After several years of strong sales, a growing worldwide customer base, and increasing competition, NeatReceipts reached a crossroads in 2007: Should we continue product development efforts in-house in the United States, or outsource some of these efforts?
Several factors spurred us to consider outsourcing. For one, we'd been trying to fill a number of open positions without much success. We manufacture products based on cutting-edge optical character recognition technology, and the engineering is complex and demanding. Product development cycles are short. However, because we're based in Philadelphia--not a technology capital--we don't have access to a broad pool of engineering talent. Outsourcing product development could potentially lower our development costs and get products to customers faster.
The decision to outsource some of our development was by no means an easy one. We wanted to keep strategic development onshore, close to our stakeholders, and use an offshore team to add skills that we have a difficult time hiring in the United States. However, we were wary of outsourcing because we had to safeguard our intellectual property, as well as customer and employee data, and weren't sure outsourcing partners could deliver high-quality work against an aggressive product development cycle. We also needed to ensure that we could effectively integrate an outsourcing partner into an already high-performing team.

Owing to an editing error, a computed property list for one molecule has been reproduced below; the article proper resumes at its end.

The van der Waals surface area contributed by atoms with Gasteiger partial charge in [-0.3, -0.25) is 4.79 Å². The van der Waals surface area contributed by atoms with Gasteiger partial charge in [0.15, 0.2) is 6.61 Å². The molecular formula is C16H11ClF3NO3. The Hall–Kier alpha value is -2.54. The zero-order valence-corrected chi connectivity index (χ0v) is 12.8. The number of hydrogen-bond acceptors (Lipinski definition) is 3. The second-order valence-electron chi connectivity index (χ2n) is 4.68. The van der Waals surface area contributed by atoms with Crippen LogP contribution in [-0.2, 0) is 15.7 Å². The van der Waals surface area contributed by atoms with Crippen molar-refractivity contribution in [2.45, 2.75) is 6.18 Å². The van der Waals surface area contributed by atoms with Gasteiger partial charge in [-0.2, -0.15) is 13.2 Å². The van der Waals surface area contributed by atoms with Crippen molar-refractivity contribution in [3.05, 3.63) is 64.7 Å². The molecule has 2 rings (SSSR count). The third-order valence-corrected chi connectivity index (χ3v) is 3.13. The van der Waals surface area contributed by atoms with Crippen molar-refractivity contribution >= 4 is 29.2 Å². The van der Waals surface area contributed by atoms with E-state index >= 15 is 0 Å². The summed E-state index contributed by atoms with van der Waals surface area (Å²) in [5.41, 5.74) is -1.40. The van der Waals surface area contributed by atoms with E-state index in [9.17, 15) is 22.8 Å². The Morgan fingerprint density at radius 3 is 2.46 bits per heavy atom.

After detailed discussions with our IT and business decision makers, we decided the benefits of outsourcing product development did indeed outweigh the risks. Of course, cost can't be overlooked when determining whether outsourcing product development is the right decision. An analysis of the numbers validated our decision to move ahead with outsourcing.
China is decidedly more affordable, with engineering talent costing about half of what we would have to pay onshore.
NeatReceipts competes globally with larger rivals, so the cost advantages of outsourcing our product development to China were compelling. We also thought that since we have manufacturing operations in China, it made sense to build a software development presence there.
In October 2007, we decided to outsource our product development operations to China.